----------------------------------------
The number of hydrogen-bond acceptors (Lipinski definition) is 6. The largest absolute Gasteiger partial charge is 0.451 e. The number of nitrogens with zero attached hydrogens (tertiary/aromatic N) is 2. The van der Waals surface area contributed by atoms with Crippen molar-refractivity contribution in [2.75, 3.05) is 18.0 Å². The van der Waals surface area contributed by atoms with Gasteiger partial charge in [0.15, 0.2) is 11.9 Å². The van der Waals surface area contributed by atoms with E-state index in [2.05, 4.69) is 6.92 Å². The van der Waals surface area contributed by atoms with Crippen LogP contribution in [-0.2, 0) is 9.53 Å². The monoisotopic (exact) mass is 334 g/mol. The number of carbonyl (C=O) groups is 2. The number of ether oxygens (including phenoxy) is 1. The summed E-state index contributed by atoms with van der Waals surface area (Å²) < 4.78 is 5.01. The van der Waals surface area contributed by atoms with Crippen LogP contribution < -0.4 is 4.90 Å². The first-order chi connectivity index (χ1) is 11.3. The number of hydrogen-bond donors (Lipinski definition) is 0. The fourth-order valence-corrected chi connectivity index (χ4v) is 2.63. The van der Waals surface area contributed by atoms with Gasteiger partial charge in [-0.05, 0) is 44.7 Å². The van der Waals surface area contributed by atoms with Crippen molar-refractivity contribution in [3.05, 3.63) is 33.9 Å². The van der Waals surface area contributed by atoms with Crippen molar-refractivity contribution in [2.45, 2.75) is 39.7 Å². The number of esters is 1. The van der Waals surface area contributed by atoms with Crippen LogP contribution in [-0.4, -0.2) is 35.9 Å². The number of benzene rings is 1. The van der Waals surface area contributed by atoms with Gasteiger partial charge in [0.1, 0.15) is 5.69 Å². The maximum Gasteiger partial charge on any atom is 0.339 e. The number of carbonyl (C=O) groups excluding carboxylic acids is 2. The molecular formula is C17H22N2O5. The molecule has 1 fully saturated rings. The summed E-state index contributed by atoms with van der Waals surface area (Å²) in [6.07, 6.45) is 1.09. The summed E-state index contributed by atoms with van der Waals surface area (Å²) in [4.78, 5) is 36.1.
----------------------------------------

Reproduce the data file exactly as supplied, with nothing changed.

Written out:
The number of hydrogen-bond acceptors (Lipinski definition) is 6. The largest absolute Gasteiger partial charge is 0.451 e. The number of nitrogens with zero attached hydrogens (tertiary/aromatic N) is 2. The van der Waals surface area contributed by atoms with Crippen molar-refractivity contribution in [2.75, 3.05) is 18.0 Å². The van der Waals surface area contributed by atoms with Gasteiger partial charge in [0.15, 0.2) is 11.9 Å². The van der Waals surface area contributed by atoms with E-state index in [2.05, 4.69) is 6.92 Å². The van der Waals surface area contributed by atoms with Crippen LogP contribution in [-0.2, 0) is 9.53 Å². The monoisotopic (exact) mass is 334 g/mol. The number of carbonyl (C=O) groups is 2. The number of ether oxygens (including phenoxy) is 1. The summed E-state index contributed by atoms with van der Waals surface area (Å²) < 4.78 is 5.01. The van der Waals surface area contributed by atoms with Crippen LogP contribution < -0.4 is 4.90 Å². The first-order chi connectivity index (χ1) is 11.3. The number of hydrogen-bond donors (Lipinski definition) is 0. The fourth-order valence-corrected chi connectivity index (χ4v) is 2.63. The van der Waals surface area contributed by atoms with Gasteiger partial charge in [-0.05, 0) is 44.7 Å². The van der Waals surface area contributed by atoms with Crippen molar-refractivity contribution in [3.05, 3.63) is 33.9 Å². The van der Waals surface area contributed by atoms with Crippen molar-refractivity contribution in [2.45, 2.75) is 39.7 Å². The number of esters is 1. The van der Waals surface area contributed by atoms with Crippen LogP contribution in [-0.4, -0.2) is 35.9 Å². The number of benzene rings is 1. The van der Waals surface area contributed by atoms with Gasteiger partial charge in [0.1, 0.15) is 5.69 Å². The maximum Gasteiger partial charge on any atom is 0.339 e. The number of carbonyl (C=O) groups excluding carboxylic acids is 2. The molecular formula is C17H22N2O5. The molecule has 1 fully saturated rings. The summed E-state index contributed by atoms with van der Waals surface area (Å²) in [6.07, 6.45) is 1.09. The summed E-state index contributed by atoms with van der Waals surface area (Å²) in [4.78, 5) is 36.1.